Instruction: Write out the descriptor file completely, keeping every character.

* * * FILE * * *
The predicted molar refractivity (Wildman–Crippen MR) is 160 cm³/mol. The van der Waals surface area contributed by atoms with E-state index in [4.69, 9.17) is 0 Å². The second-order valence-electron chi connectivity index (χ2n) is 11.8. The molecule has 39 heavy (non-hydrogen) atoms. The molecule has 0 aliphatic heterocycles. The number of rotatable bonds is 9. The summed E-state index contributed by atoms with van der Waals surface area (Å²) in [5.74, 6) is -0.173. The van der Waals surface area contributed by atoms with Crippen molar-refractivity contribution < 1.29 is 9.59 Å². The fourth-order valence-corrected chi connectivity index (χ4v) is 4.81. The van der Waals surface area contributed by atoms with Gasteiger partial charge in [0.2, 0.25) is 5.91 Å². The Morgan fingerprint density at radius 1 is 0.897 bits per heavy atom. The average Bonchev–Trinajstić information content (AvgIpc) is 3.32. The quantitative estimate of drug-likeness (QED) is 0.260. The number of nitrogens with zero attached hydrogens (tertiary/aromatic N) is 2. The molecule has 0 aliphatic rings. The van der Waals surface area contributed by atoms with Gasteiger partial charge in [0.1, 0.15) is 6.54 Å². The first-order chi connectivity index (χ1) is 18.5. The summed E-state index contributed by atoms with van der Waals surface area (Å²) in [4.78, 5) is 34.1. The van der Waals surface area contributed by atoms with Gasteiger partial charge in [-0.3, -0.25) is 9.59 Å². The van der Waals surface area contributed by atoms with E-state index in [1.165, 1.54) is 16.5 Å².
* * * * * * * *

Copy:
The predicted molar refractivity (Wildman–Crippen MR) is 160 cm³/mol. The van der Waals surface area contributed by atoms with E-state index in [4.69, 9.17) is 0 Å². The second-order valence-electron chi connectivity index (χ2n) is 11.8. The molecule has 39 heavy (non-hydrogen) atoms. The molecule has 0 aliphatic heterocycles. The number of rotatable bonds is 9. The summed E-state index contributed by atoms with van der Waals surface area (Å²) in [5.74, 6) is -0.173. The van der Waals surface area contributed by atoms with Crippen molar-refractivity contribution < 1.29 is 9.59 Å². The fourth-order valence-corrected chi connectivity index (χ4v) is 4.81. The van der Waals surface area contributed by atoms with Gasteiger partial charge in [0.2, 0.25) is 5.91 Å². The Morgan fingerprint density at radius 1 is 0.897 bits per heavy atom. The average Bonchev–Trinajstić information content (AvgIpc) is 3.32. The quantitative estimate of drug-likeness (QED) is 0.260. The number of nitrogens with zero attached hydrogens (tertiary/aromatic N) is 2. The molecule has 0 aliphatic rings. The van der Waals surface area contributed by atoms with Gasteiger partial charge in [0.1, 0.15) is 6.54 Å². The first-order chi connectivity index (χ1) is 18.5. The summed E-state index contributed by atoms with van der Waals surface area (Å²) in [4.78, 5) is 34.1. The van der Waals surface area contributed by atoms with Gasteiger partial charge in [-0.3, -0.25) is 9.59 Å². The van der Waals surface area contributed by atoms with E-state index in [1.165, 1.54) is 16.5 Å².